Innovations in Clinical Care

The Innovations in Clinical Care award is presented to the physician, nurse and/or team who demonstrates a visionary approach to problem solving and performance improvement.

Cardiac Cath Lab Team

Eric Schwartz, M.D., Peter Johnston, M.D., and the Cardiac Cath Lab Team

Johns Hopkins Howard County Medical Center

Eric Schwartz, Co-medical Director of the Cardiac Catherization Lab
Peter Johnston, Co-medical Director of the Cardiac Catherization Lab

Johns Hopkins Howard County Medical Center has always been at the forefront of cardiac treatment. The hospital was involved in the early trials of stent placement in heart attacks back in the 1990s. However, for many years a life-saving procedure called cardiac catheterization was only allowed to be done on an emergency basis at Johns Hopkins Howard County Medical Center, while patients needing elective procedures (including patients having certain types of heart attacks) had to be transferred to The Johns Hopkins Hospital. In April 2020, just after the COVID pandemic began, Johns Hopkins Howard County Medical Center was approved to perform elective cardiac catheterization procedures. Not only were staff required to learn how to navigate COVID protocols, they also were managing a large increase in volume of patients needing the procedure. Through the hard work and dedication of the catheterization lab staff, with their physician leaders, the program has become one of the most successful at Johns Hopkins Howard County Medical Center and has been an example of how to expand a critical patient care program, in the middle of a deadly pandemic.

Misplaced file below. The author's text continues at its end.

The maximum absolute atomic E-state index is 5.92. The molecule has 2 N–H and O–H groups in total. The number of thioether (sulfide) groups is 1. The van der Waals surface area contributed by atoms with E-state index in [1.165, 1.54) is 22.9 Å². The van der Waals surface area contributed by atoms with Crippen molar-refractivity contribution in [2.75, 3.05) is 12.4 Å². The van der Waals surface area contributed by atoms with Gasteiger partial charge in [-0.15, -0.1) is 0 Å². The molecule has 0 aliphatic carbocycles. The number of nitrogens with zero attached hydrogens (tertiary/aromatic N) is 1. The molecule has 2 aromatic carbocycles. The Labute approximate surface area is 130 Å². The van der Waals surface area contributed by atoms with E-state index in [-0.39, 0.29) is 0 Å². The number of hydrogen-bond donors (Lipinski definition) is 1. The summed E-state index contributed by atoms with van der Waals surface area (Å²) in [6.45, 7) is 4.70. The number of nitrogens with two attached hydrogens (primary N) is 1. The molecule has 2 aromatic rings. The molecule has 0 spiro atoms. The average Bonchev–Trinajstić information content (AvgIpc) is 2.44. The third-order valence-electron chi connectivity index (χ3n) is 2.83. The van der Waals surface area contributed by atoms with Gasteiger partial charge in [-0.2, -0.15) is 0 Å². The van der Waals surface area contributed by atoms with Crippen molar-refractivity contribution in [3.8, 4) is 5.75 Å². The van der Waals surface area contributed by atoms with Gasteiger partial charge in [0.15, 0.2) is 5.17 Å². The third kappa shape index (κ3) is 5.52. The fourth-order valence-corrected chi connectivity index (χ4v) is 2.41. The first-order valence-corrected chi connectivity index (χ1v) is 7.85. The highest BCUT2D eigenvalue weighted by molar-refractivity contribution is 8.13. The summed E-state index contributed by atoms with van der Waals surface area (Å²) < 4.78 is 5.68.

Heart Institute Flight Plan Team

James Quintessenza, M.D., Ashish Shah, M.D., M.B.A., and the Heart Institute Flight Plan Team

Johns Hopkins All Children’s Hospital

James Quintessenza, Heart Institute Co-Director and Chief of Cardiovascular Surgery
Ashish Shah, Heart Institute Director of Patient Safety and Quality

Led by cardiovascular surgeon James Quintessenza and cardiologist Ashish Shah, this interdisciplinary team of physicians and advanced practice providers uses the flight plan paradigm to develop a method for quick visualization of a cardiac surgical patient’s hospital course. This allows rapid and thorough investigation of any potential safety or quality concerns. The flight plan provides a clinical summary of each patient’s episodes of care, from surgical procedure to discharge, following the path from a high level of acuity down to discharge. Expected and unexpected clinical events are documented on the flight plan and reviewed in a weekly forum, with each care team providing detailed system and clinical concerns. The forum has enhanced interdisciplinary team collaboration, allowing quicker attention to areas of improvement and development of action items for smaller care teams to address sooner.

Stroke Team

Elisabeth Marsh, M.D., and the Stroke Team

Johns Hopkins Bayview Medical Center

Elisabeth Marsh, Director, Johns Hopkins Intracerebral Hemorrhage Center

Johns Hopkins Bayview Medical Center’s stroke team, led by Elisabeth Marsh and nurse practitioners Erin Lawrence, CRNP, SCRN, and Dawn Merbach, CRNP, SCRN, offers a multidisciplinary approach to stroke care from the moment the patient arrives at the hospital. The team has implemented interventions such as optimizing the infrastructure to decrease door-to-treatment times for administration of intravenous tissue-type plasminogen activator and mechanical thrombectomy in the emergency department; streamlining hospitalization while providing comprehensive work-up and initiation of rehabilitation; and ensuring long-term follow-up in the Johns Hopkins Bayview stroke intervention clinic, where the focus is on improving post-stroke morbidity and patient-reported outcomes using cutting edge research. These innovations in clinical care have helped patients recover more fully from strokes and resulted in lower hospital readmission rates, shorter length of stay and fewer medication errors.


Mattan Schuchman, M.D., and the JHOME Team

Johns Hopkins Community Physicians

Mattan Schuchman, JHOME Team Medical Director